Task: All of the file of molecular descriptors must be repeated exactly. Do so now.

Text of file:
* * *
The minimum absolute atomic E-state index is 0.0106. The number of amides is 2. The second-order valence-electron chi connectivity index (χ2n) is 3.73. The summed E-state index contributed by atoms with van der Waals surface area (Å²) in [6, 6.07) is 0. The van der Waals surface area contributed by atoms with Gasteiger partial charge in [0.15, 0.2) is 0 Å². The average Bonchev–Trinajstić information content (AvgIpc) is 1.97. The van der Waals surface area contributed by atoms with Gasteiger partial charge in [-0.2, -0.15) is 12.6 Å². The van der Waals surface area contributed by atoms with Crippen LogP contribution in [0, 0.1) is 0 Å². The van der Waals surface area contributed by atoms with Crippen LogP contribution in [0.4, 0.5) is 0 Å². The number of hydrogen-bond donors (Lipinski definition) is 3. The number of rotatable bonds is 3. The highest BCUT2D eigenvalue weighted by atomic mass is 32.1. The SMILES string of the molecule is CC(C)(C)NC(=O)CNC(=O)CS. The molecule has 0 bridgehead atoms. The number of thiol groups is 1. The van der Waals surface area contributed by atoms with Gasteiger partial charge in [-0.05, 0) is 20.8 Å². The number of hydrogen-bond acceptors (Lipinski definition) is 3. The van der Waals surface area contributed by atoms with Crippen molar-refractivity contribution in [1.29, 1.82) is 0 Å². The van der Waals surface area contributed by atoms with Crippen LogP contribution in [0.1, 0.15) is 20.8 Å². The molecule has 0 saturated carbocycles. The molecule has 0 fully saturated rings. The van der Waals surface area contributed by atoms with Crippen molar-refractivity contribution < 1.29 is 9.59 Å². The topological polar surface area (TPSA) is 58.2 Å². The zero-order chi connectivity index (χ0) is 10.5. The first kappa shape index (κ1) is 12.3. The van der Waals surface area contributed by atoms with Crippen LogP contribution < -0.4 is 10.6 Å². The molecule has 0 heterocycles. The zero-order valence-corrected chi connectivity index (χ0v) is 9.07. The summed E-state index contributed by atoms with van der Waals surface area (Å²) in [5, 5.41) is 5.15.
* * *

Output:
The minimum absolute atomic E-state index is 0.0106. The number of amides is 2. The second-order valence-electron chi connectivity index (χ2n) is 3.73. The summed E-state index contributed by atoms with van der Waals surface area (Å²) in [6, 6.07) is 0. The van der Waals surface area contributed by atoms with Gasteiger partial charge in [0.15, 0.2) is 0 Å². The average Bonchev–Trinajstić information content (AvgIpc) is 1.97. The van der Waals surface area contributed by atoms with Gasteiger partial charge in [-0.2, -0.15) is 12.6 Å². The van der Waals surface area contributed by atoms with Crippen LogP contribution in [0, 0.1) is 0 Å². The van der Waals surface area contributed by atoms with Crippen LogP contribution in [0.4, 0.5) is 0 Å². The number of hydrogen-bond donors (Lipinski definition) is 3. The number of rotatable bonds is 3. The highest BCUT2D eigenvalue weighted by atomic mass is 32.1. The SMILES string of the molecule is CC(C)(C)NC(=O)CNC(=O)CS. The molecule has 0 bridgehead atoms. The number of thiol groups is 1. The van der Waals surface area contributed by atoms with Gasteiger partial charge in [-0.05, 0) is 20.8 Å². The number of hydrogen-bond acceptors (Lipinski definition) is 3. The van der Waals surface area contributed by atoms with Crippen molar-refractivity contribution in [1.29, 1.82) is 0 Å². The van der Waals surface area contributed by atoms with Crippen LogP contribution in [0.1, 0.15) is 20.8 Å². The molecule has 0 saturated carbocycles. The molecule has 0 fully saturated rings. The van der Waals surface area contributed by atoms with Crippen molar-refractivity contribution < 1.29 is 9.59 Å². The topological polar surface area (TPSA) is 58.2 Å². The zero-order chi connectivity index (χ0) is 10.5. The first kappa shape index (κ1) is 12.3. The van der Waals surface area contributed by atoms with Crippen LogP contribution < -0.4 is 10.6 Å². The molecule has 0 heterocycles. The zero-order valence-corrected chi connectivity index (χ0v) is 9.07. The summed E-state index contributed by atoms with van der Waals surface area (Å²) in [5, 5.41) is 5.15.